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ON THE SCENE: Health care on the global stage

September 28, 2018
By NAJ WIKOFF , Lake Placid News

The water crisis and empowering women are two topics highlighted at C3 2018, "Moving Healthcare, Commerce and Philanthropy beyond Bilateral Borders," the sixth summit on international cooperation on health and commerce with the Middle East, held at the Union League Club of New York Monday, Sept. 24.

Water quality is not taken for granted in the Adirondacks, as exemplified by the growing efforts to curb invasive species through cleaning motorboats, the Shore Owners Association's annual pumping of septic systems on Lake Placid, and AdkAction's efforts to reduce the use of salt on roadways each winter, especially by the New York State Department of Transportation. Yet when you consider the expanding algae blooms on Lake Champlain, the sheer volume of salt poured on Route 73 alone - so much so that it's polluted Keene's groundwater and wells of many homes located along the highway - and that Mirror Lake is coming close to becoming a "dead lake," one that doesn't turn over annually, we are by no means ready to sing our praises.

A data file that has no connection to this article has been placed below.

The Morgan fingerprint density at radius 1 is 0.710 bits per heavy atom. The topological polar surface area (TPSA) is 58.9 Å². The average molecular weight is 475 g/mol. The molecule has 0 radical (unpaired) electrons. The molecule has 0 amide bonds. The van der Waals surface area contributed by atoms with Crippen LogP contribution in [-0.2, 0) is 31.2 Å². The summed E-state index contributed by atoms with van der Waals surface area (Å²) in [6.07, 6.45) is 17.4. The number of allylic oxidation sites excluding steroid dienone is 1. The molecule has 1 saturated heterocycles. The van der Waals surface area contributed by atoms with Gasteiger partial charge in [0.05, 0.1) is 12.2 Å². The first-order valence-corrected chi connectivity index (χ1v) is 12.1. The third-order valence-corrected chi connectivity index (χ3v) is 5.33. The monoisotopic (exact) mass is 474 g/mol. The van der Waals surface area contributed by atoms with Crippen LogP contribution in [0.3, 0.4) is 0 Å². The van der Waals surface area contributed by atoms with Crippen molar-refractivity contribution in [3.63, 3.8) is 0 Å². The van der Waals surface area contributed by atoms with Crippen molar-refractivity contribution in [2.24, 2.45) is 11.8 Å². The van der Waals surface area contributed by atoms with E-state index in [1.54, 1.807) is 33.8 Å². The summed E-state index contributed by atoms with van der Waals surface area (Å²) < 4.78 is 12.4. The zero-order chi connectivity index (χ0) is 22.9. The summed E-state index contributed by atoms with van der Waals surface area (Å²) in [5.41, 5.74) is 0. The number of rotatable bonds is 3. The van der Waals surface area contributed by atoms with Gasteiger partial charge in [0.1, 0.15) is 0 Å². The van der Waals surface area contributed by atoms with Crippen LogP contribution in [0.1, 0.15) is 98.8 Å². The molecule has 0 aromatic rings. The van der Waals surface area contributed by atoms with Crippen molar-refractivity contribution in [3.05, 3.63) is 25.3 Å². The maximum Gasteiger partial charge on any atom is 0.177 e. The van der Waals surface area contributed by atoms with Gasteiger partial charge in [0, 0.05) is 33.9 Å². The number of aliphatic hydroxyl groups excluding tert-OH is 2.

The more significant problem is what's happening outside the Blue Line, as indicated by the reality that for women and children it's not safe to eat more than one fish a month caught in our lakes and streams, an outcome of mercury poisoning from air pollutants drifting in the Midwest. The sad truth is we humans are drowning our lakes, rivers, reservoirs and oceans in plastic, chemicals, feces and other pollutants, and as a result severely impacting the health of all life on earth.

Article Photos